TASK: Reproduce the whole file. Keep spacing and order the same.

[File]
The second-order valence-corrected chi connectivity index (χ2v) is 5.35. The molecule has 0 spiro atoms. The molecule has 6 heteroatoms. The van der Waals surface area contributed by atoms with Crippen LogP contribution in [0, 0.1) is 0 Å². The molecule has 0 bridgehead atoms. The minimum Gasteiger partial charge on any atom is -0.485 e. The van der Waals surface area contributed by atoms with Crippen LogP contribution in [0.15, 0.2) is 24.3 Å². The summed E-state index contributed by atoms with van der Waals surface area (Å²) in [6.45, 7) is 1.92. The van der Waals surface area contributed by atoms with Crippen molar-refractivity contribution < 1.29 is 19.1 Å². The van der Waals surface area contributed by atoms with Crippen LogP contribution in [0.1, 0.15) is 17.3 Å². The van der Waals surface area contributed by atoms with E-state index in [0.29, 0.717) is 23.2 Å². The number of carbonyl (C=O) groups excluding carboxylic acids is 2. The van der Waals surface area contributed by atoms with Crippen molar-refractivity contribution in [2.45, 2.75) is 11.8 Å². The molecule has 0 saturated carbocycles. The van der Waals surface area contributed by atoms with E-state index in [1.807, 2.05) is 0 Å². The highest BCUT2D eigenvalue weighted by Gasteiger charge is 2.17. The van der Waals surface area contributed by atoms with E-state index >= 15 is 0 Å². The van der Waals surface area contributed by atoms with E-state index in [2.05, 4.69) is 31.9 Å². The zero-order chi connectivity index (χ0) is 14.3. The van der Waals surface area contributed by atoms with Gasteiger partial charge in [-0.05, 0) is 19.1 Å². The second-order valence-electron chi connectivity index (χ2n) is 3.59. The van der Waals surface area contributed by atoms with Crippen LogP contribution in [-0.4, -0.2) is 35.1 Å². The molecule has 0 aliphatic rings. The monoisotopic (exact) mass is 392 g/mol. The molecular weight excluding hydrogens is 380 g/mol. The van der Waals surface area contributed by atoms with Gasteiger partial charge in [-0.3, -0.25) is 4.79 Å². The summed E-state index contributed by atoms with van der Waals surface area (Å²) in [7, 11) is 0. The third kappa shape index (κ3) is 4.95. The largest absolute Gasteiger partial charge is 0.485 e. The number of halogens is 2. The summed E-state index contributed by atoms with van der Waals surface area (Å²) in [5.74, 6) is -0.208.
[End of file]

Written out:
The second-order valence-corrected chi connectivity index (χ2v) is 5.35. The molecule has 0 spiro atoms. The molecule has 6 heteroatoms. The van der Waals surface area contributed by atoms with Crippen LogP contribution in [0, 0.1) is 0 Å². The molecule has 0 bridgehead atoms. The minimum Gasteiger partial charge on any atom is -0.485 e. The van der Waals surface area contributed by atoms with Crippen LogP contribution in [0.15, 0.2) is 24.3 Å². The summed E-state index contributed by atoms with van der Waals surface area (Å²) in [6.45, 7) is 1.92. The van der Waals surface area contributed by atoms with Crippen molar-refractivity contribution < 1.29 is 19.1 Å². The van der Waals surface area contributed by atoms with Crippen LogP contribution in [0.1, 0.15) is 17.3 Å². The van der Waals surface area contributed by atoms with E-state index in [0.29, 0.717) is 23.2 Å². The number of carbonyl (C=O) groups excluding carboxylic acids is 2. The van der Waals surface area contributed by atoms with Crippen molar-refractivity contribution in [2.45, 2.75) is 11.8 Å². The molecule has 0 saturated carbocycles. The van der Waals surface area contributed by atoms with E-state index in [1.807, 2.05) is 0 Å². The highest BCUT2D eigenvalue weighted by Gasteiger charge is 2.17. The van der Waals surface area contributed by atoms with E-state index >= 15 is 0 Å². The van der Waals surface area contributed by atoms with E-state index in [2.05, 4.69) is 31.9 Å². The zero-order chi connectivity index (χ0) is 14.3. The van der Waals surface area contributed by atoms with Gasteiger partial charge in [-0.05, 0) is 19.1 Å². The second-order valence-electron chi connectivity index (χ2n) is 3.59. The van der Waals surface area contributed by atoms with Crippen LogP contribution in [-0.4, -0.2) is 35.1 Å². The molecule has 0 aliphatic rings. The monoisotopic (exact) mass is 392 g/mol. The molecular weight excluding hydrogens is 380 g/mol. The van der Waals surface area contributed by atoms with Gasteiger partial charge in [-0.3, -0.25) is 4.79 Å². The summed E-state index contributed by atoms with van der Waals surface area (Å²) in [7, 11) is 0. The third kappa shape index (κ3) is 4.95. The largest absolute Gasteiger partial charge is 0.485 e. The number of halogens is 2. The summed E-state index contributed by atoms with van der Waals surface area (Å²) in [5.74, 6) is -0.208.